Are you perhaps disillusioned with the church? Erin Lane says disillusionment is a gift. Yes, that’s right. It’s a gift. From God. Or at least a gift we are given and are given a challenge to do something with it.
Actually, she says disillusionment is the gift of being freed from illusions in her new book, Lessons in Belonging: From a Church-Going Commitment Phobe. Church, she says, is “anywhere we regularly gather to receive communion from God and practice communion with one another” (14-15). We ponder to whom we belong. That’s what church is: commitment to belonging-ness to God and to others who belong to God and to us.
Some people ponder themselves into their illusions. Others let their illusions destroy their church life.
Erin Lane’s book — I kid you not — is a modern exposition of the famous lines in Bonhoeffer about slaying the illusions we have of what a church is. Her book, however, is not a defense of the church; it’s an exploration of the art of belonging and what that means for a generation that struggles with commitment. So she’s not where Bonhoeffer is, strictly speaking, but she is expounding something important in Bonhoeffer.
This from a previous post of mine about Bonhoeffer:
Here are my favorite lines from Bonhoeffer’s Life Together, lines that follow on from his important claim that Christian fellowship is “through” and “in” Jesus Christ:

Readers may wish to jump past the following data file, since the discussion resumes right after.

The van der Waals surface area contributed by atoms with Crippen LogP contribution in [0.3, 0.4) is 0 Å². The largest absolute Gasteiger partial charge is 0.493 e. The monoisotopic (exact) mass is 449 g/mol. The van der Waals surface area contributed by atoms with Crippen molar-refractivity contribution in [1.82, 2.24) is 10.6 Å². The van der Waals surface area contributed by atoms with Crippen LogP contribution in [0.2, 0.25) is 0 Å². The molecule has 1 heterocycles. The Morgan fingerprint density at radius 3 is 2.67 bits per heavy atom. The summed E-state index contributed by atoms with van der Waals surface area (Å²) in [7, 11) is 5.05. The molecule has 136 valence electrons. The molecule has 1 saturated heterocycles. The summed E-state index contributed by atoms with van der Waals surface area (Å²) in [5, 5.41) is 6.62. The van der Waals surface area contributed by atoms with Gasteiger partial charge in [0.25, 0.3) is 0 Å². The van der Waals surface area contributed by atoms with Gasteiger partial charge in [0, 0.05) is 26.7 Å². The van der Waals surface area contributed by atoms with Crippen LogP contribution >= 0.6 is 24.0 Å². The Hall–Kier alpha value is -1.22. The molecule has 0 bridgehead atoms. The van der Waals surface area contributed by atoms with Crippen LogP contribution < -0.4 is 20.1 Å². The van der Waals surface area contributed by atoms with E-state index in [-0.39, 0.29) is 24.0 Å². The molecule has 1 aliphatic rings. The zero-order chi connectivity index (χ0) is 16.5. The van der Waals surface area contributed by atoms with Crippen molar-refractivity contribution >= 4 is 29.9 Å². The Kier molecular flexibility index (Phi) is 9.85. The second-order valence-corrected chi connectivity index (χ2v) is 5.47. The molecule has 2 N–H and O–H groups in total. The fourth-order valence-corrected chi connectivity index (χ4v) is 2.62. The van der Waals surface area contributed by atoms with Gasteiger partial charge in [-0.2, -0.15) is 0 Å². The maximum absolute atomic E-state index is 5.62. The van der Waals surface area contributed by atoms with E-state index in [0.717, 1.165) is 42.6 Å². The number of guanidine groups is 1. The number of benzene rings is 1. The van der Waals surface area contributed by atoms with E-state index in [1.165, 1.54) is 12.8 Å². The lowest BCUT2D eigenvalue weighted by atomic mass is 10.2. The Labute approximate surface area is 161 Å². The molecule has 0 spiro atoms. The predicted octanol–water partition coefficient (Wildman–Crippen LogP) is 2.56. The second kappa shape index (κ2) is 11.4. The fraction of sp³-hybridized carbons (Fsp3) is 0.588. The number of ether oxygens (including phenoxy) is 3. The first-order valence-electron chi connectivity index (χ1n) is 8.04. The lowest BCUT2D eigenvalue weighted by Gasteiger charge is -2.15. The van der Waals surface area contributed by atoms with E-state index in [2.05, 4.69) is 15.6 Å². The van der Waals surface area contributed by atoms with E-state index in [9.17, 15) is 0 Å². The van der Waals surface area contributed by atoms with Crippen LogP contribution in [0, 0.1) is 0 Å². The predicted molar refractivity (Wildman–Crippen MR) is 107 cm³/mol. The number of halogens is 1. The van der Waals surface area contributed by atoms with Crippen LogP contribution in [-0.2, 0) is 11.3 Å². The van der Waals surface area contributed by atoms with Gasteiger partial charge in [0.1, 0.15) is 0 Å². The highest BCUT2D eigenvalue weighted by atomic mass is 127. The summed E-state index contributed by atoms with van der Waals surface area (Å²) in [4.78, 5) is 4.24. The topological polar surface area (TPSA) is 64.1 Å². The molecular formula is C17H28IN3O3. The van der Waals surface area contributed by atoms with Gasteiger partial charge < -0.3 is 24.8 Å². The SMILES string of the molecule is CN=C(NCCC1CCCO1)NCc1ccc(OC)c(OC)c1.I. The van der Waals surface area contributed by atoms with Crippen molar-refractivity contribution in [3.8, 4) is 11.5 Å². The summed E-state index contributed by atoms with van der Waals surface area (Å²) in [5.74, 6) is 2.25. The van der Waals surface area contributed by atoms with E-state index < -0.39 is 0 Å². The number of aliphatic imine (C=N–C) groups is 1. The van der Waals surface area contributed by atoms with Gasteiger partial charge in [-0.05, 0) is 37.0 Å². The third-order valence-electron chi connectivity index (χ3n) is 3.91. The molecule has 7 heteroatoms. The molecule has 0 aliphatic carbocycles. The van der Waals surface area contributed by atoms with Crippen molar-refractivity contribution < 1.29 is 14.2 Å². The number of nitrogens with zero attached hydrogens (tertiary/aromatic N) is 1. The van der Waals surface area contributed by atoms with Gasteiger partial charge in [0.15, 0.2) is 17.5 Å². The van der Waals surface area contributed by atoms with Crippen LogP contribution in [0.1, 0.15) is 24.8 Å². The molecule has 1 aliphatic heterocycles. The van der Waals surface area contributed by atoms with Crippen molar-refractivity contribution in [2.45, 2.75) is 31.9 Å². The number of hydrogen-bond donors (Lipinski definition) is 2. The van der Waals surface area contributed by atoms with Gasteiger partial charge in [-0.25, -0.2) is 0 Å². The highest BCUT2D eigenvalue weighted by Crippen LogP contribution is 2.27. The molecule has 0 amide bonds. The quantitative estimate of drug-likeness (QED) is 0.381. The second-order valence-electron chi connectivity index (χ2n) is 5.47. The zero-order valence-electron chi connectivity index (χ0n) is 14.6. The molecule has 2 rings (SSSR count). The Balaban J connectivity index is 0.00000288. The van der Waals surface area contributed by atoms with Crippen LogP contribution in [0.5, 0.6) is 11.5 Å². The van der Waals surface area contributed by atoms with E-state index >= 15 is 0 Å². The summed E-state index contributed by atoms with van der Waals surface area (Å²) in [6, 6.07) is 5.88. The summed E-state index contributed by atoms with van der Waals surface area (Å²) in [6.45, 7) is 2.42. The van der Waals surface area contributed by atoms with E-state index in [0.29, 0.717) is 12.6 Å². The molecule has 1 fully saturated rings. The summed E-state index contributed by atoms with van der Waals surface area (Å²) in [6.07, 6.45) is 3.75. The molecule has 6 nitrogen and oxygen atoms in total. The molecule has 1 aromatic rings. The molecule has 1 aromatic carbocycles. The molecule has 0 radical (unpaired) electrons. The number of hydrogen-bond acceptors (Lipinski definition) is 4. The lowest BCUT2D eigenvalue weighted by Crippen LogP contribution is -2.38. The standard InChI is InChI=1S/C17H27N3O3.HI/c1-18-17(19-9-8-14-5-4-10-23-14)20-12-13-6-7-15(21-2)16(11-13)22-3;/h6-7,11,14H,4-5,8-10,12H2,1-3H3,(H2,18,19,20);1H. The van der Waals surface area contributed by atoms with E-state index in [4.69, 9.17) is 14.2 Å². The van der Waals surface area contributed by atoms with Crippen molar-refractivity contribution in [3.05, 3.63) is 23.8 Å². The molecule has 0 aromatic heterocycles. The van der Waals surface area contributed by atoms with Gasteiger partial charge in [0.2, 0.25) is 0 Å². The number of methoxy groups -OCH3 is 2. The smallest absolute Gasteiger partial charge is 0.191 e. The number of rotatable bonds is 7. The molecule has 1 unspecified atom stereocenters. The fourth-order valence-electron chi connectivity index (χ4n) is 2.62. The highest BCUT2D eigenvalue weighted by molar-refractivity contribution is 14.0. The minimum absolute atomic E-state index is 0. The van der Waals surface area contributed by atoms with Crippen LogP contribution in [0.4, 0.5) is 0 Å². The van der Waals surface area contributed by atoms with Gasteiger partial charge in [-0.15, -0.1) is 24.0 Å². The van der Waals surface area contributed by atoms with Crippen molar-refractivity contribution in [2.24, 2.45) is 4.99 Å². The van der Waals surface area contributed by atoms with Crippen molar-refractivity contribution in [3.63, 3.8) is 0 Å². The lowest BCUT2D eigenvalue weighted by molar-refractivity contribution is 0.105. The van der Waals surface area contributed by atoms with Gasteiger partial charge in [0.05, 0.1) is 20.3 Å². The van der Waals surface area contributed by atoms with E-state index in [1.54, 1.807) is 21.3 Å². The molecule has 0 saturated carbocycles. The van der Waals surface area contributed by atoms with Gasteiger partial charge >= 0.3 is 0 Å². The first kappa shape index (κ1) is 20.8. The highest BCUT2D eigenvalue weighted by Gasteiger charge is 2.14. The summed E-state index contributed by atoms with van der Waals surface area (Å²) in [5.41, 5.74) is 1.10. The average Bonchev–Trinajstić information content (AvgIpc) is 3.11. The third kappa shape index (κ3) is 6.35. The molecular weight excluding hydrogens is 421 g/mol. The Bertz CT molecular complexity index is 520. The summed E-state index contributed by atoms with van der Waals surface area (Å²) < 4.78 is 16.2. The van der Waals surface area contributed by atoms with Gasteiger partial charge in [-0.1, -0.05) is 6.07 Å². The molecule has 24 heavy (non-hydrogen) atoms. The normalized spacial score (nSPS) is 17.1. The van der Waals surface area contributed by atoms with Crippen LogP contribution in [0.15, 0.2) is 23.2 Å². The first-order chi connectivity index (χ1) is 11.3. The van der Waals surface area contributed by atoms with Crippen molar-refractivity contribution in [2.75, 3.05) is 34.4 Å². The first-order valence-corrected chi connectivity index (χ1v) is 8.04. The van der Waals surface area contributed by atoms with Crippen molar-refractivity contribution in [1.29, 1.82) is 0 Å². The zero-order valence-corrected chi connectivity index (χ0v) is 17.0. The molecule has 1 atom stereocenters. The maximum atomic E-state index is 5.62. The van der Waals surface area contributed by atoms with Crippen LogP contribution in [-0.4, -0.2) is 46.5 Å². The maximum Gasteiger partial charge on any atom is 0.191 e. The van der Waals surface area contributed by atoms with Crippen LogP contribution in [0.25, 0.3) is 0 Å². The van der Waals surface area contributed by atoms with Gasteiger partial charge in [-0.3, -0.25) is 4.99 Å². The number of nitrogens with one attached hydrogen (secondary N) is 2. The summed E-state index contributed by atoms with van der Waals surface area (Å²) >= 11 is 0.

This dismisses at the outset every unhappy desire for something more. Those who want more than what Christ has established between us do not want Christian community. They are looking for some extraordinary experiences of community… Such people are bringing confused and tainted desires into the Christian community. Precisely at this point Christian community is most often threatened from the very outset by the greatest danger … the danger of confusing Christian community with some wishful image of pious community, the danger of blending the devout heart’s natural desire for community with the spiritual reality of Christian community.
Now hear this:
Only that community which enters into the experience of this great disillusionment with all its unpleasant and evil appearances begins to be what it is should be in God’s sight, begins to grasp in faith the promise that is given to it.
Those who love their dream of a Christian community more than the Christian community itself become destroyers of that Christian community even though their personal intentions may be ever so honest, earnest, and sacrificial.
Those who dreams of this idealized community demand that it be fulfilled by God, by others, and by themselves.
Erin Lane admits the illusions and the disillusionment and seeks to belong to church through them all, and here are the themes of belonging that occupy her fine mind:
1. Being earnest.
2. Reading charitably.
3. The discipline of showing up.
4. Risk of vulnerability.
5. Edge of discernment.
6. Offering my portion.
Which of her themes most interests you?